Ethiopia, and other countries that have relatively high rates of maternal and
child mortality. The foundation is providing initial grants totaling US$94
in India and US$60 million in Ethiopia, with additional grants to be
announced over the coming year. The grants will primarily fund
non-governmental organizations and research institutions, and will be closely
coordinated with government programs.

The new grants will support a variety of projects, including efforts to:

    - Support the development of comprehensive, integrated programs, for
      example, by training front-line health workers to provide multiple
    - Develop and introduce interventions that could have a major health
      impact, such as simplified antibiotics for newborn infections and more
      cost-effective treatment for post-partum hemorrhage
    - Conduct social and behavioral research on promoting lifesaving
      practices such as immediate, exclusive breastfeeding and skin-to-skin
      contact to keep newborns warm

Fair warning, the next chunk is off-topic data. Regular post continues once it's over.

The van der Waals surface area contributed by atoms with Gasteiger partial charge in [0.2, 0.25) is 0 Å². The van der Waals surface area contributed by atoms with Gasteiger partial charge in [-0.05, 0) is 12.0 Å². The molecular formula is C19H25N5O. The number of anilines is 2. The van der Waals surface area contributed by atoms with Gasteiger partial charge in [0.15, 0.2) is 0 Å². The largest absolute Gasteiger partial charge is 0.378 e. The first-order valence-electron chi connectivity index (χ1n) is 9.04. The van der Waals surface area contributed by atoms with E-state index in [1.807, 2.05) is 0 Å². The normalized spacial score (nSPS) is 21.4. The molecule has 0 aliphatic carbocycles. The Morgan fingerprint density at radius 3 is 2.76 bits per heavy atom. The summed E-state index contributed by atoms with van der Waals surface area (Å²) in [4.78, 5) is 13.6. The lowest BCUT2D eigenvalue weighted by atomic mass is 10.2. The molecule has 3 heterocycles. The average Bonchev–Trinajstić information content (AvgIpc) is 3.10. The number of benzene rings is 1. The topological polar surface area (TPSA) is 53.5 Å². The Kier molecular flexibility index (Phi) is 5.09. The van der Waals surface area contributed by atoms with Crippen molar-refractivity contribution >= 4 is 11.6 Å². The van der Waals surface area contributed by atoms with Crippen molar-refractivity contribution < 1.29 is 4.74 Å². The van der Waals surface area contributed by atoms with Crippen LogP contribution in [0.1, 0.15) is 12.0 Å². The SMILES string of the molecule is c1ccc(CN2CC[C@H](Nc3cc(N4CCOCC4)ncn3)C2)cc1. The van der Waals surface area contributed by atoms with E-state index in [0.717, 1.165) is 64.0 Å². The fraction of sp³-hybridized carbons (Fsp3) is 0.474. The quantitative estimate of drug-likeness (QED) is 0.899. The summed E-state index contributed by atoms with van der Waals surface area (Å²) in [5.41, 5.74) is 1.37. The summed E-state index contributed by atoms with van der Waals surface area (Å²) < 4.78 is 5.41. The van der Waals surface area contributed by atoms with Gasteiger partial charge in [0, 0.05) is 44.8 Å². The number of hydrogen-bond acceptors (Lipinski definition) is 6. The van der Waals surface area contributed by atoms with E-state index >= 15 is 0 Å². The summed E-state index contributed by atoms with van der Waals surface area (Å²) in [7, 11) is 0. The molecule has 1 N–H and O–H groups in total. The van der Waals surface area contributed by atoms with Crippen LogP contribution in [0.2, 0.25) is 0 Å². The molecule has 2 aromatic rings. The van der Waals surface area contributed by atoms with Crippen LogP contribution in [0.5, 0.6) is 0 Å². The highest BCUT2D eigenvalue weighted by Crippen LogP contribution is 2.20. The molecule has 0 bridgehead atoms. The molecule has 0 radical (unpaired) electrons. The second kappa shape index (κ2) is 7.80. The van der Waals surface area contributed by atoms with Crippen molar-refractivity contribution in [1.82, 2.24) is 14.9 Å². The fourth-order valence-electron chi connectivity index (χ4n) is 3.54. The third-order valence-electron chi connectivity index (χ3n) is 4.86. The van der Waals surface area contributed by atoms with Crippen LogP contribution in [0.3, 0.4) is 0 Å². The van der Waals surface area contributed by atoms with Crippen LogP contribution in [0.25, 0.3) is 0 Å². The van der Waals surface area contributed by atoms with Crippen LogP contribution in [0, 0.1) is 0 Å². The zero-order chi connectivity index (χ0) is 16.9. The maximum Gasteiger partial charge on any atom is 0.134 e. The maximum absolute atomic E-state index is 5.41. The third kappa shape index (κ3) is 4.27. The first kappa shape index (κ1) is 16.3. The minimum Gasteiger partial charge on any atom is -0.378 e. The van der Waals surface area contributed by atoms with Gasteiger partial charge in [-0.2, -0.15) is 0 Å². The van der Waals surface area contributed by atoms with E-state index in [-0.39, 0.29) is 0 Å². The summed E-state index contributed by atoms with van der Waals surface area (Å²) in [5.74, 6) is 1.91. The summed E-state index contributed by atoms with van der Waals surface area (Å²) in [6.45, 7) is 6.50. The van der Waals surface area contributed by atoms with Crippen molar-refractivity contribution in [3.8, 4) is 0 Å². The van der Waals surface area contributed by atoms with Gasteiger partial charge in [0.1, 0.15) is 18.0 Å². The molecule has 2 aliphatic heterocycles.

- Develop effective strategies to expand the availability and use of
      voluntary family planning services in poor urban areas
    - Rigorously evaluate innovative programs, and share effective strategies
      with other countries

"Ethiopians know that safeguarding the health of women and children is
critical for future generations to prosper," said Tedros Adhanom Ghebreyesus,
Ethiopia's minister of health. "This funding and support will help us pursue
innovative strategies to save lives more quickly and effectively."

Bill & Melinda Gates Foundation

Guided by the belief that every life has equal value, the Bill & Melinda
Gates Foundation works to help all people lead healthy, productive lives. In
developing countries, it focuses on improving people's health and giving them
the chance to lift themselves out of hunger and extreme poverty. In the
United States
, it seeks to ensure that all people-especially those with the
fewest resources-have access to the opportunities they need to succeed in
school and life. Based in Seattle, Washington, the foundation is led by CEO,
Jeff Raikes and Co-chair William H. Gates Sr., under the direction of Bill
and Melinda Gates
and Warren Buffett. Learn more at or join the conversation at Facebook